Away from the bright lights of New York, many other modernist artists were using costume and clothing to express their aesthetic vision and explore new ways of living in the modern era. Scottish artist Jessie M. King used the fabric dye technique of batik to craft accessible yet beautiful and otherworldly clothes, making her technique widely available in a manual ‘How Cinderella Went to the Ball’ (1924). Karen Mailley-Watt explores the ways King used batik to create and share her own distinct style in ‘Wrapped up in a fairy tale: Jessie M. King and the production of wearable designs’. In Paris, Elsa Schiaparelli developed a reputation for creating fantastical creations in the much more exclusive field of haute couture. Olivia Bailey takes a close look at one of Schiaparelli’s most iconic designs – the Tears Dress, designed in collaboration with Salvador Dali – suggesting that Schiaparelli undermines Surrealism notoriously misogynistic imagery with the whimsical couture she created for society women.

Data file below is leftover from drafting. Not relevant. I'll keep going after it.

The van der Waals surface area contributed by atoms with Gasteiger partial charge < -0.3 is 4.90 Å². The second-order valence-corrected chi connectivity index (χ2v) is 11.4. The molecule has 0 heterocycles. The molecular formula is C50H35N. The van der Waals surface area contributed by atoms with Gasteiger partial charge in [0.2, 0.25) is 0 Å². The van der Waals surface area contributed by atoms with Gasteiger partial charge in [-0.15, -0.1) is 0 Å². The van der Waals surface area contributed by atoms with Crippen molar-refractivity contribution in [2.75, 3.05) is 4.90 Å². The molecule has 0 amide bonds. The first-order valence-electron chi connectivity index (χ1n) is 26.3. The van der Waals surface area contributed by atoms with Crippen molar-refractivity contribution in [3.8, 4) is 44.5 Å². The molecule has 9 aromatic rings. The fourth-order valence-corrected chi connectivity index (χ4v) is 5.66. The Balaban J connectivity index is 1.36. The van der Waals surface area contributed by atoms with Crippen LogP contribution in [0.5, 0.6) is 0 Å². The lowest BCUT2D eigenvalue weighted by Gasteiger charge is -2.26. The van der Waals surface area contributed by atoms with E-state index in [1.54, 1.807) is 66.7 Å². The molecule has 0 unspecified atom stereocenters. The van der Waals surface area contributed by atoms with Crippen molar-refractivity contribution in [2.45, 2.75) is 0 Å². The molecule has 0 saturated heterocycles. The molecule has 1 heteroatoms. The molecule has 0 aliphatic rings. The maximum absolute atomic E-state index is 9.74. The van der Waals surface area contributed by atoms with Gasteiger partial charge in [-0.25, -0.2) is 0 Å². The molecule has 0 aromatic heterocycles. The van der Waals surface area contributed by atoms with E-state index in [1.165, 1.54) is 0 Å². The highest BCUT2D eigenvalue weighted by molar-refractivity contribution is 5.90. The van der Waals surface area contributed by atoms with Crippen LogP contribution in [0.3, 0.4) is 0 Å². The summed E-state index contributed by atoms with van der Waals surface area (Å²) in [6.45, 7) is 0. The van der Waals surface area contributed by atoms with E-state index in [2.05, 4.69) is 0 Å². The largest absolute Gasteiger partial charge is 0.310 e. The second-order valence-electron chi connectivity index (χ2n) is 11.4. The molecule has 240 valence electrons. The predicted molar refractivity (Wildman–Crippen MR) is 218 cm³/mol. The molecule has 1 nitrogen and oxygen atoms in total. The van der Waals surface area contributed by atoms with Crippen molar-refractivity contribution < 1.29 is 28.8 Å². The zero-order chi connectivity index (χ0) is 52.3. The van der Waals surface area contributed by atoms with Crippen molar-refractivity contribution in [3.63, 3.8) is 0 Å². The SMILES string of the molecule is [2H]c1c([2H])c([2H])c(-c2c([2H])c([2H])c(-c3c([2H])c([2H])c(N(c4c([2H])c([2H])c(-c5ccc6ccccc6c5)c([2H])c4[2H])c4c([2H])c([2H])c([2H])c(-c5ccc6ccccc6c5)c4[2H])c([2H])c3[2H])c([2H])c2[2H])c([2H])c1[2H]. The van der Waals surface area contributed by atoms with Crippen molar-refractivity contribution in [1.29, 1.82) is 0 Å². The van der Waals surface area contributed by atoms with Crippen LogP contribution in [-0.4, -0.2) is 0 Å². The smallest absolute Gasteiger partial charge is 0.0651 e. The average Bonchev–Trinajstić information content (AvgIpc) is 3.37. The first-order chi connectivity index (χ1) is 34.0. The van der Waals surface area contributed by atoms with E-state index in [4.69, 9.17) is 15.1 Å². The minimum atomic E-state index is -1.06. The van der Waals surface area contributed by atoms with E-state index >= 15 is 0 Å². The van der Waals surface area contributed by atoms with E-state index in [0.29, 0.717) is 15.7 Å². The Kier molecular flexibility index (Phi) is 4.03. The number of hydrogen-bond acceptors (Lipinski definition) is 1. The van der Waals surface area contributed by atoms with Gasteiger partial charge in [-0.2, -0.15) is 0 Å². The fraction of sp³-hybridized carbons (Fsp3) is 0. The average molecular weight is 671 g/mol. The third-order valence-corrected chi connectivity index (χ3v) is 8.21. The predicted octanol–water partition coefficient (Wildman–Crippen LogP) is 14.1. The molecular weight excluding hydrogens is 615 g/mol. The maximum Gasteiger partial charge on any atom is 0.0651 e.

Elsewhere in this issue, Kathryn Cutler-MacKenzie considers strategies for deconstructing and destabilising traditional gender binaries in her interview with artist Ben Caro. Cutler-MacKenzie talks to Caro about his turn to making wearable art, specifically his efforts to remake medieval armour using quail eggshells. As the pair discuss, this project raises fascinating questions around the performance of masculinity, and the ways we both shape and are shaped by the things we wear. Artist Emily Beaney also reflects on the way costume can facilitate an exploration of the interplay between subjectivity and objectivity that takes place as our own ‘style narratives’ are subsumed by institutional and societal strictures. In Breaking the Fall, she uses costume as a visual metaphor for the feelings of restriction and intrusion being perceived as a subject in the intrusive world of medical culture feels.